1.101 Panic in the Streets of Source Material City

May 31, 2016


Spoiler Warning: This article contains plot and character details from X-Men: Apocalypse. A lot of them. Proceed with caution.

I’m usually pretty good about avoiding in-depth movie criticism prior to seeing them on opening weekend. Especially big tentpole franchise events involving superheroes or some other sci-fi fantasy engagement, opening my innocence up to disappointment and confusion. Not to suggest that some criticism isn’t valuable. Frankly, there are a lot of people that lack the ability to form their own opinions, so they need to be greased a bit before going into certain situations.

The problem lies in the simultaneous blessing and curse of the internet age. It’s been fantastic for a myriad of reasons. However, in exchange for the volume of our voices being raised comes the difficulty to discern expert analysis from angry children screaming because they don’t want to eat their vegetables.

It’s not so much a complaint about untrained experts voicing their opinion, because sometimes those voices can be ingenious. “Wisdom from the mouth of babes”, as they say. The hitch comes when we’re mislead into places that could prevent us from enjoying otherwise enjoyable productions. Should one rely too heavily on too few opinions and not have developed the critical thinking skills to process information objectively, then you may end up missing out for the wrong reasons. I had to keep this in mind when going into X-Men: Apocalypse.

There’s a basic heading that helps navigate the X universe without your head exploding. I’ve found the best way to approach any story with an X in the title is to go ahead and accept that the continuity is SUPPOSED to be messed up and one medium is SUPPOSED to contradict the other.

A screwy timeline has been a part of the X-universe fabric from the moment Chris Claremont pronounced a “future past” to be a concept children could comprehend. Thanks, boss. This is why I felt perfectly fortified from the lukewarm reception the new movie’s been given by critics both expert and ignorant. This disarms a big criticism appropriate for most franchises right from the start. The continuity was jacked up before a single frame of X-movie was ever drawn on a storyboard. The X story is a 50 year old plot hole, which is part of it’s beauty.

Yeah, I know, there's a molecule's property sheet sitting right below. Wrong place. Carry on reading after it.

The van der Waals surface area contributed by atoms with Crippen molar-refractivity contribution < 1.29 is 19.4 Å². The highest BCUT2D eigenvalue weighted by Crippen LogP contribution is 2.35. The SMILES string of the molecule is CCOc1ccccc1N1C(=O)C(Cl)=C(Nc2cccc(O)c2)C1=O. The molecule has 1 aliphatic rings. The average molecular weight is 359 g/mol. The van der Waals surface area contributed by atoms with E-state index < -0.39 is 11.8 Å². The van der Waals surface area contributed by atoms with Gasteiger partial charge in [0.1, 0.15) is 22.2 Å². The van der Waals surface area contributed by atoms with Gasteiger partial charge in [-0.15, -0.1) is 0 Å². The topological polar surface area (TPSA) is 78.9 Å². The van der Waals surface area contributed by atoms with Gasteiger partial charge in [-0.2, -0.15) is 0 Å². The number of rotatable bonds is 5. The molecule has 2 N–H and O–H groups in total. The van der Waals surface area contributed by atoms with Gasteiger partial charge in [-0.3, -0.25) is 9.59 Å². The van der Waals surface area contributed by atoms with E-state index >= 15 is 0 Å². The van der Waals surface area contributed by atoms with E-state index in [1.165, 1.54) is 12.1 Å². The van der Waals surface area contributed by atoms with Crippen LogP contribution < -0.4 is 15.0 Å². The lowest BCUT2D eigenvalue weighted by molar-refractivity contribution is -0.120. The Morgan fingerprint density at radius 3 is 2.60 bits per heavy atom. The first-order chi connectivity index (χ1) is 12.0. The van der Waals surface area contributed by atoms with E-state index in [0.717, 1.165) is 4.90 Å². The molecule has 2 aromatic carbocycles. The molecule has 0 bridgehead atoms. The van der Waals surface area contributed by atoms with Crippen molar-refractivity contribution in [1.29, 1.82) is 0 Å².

Jennifer Lawrence’s version of Mystique is a good example of this phenomenon. Unlike some of my comrades here at Geek Versus, I still swoon over her so the actual portrayal is almost secondary. That’s probably more a “me” problem than a “her” problem.

Going in on her complaints about the burden of the full body makeup are certainly fair, but the “I’m gonna walk around naked and blue” was not a decision she made about the part. Where’s the brutal skull belt, right? Should she come back, there’s no reason to make her blue below the shoulders unless you wanna open up the “hollywood’s unnecessary over-sexualization of female characters” can of worms.

It’s definitely overlooking a major character attribute to have her un-blue so much in defiance of her character’s “I’m a mutant, like it or not” comics attitude. Most of the criticism about this was thrown before many of us saw the film, so it would ultimately seem to be hurled prematurely. It turns out that her personal conflict with her appearance is a significant part of her character arc in this movie. It wasn’t exactly the “A” story by any means, but in an ensemble situation like X-men it makes for great nuance at the least. You win this round, marketing department. :shakes fist:

If you’re still itching to make claims of blasphemy towards Mystique’s portrayal in the Singer-verse, it would probably have more to do with her orientation as reluctant hero rather than outright villain. After watching the film, I sought out Apocalypse’s introduction in the 90’s X-men animated series out of curiosity.  I didn’t even have to dive into the literary history to find a contradiction. It was right there in the first thing I clicked on Hulu. Wanna guess which character was his primary ally in the 5 episode arc that ended the first season?

I’ll give you a hint; It was the blue shape-shifting woman with the dope skull belt and skirt that was the biological mother of Nightcrawler and adoptive mother of Rogue. Yea, that one that was firmly in opposition to Apocalypse for the entirety of this movie. Ironically, it’s actually true to form for her to end up being the “You’re not kids anymore. Time to learn to be soldiers” character. Viva la X-men continuity!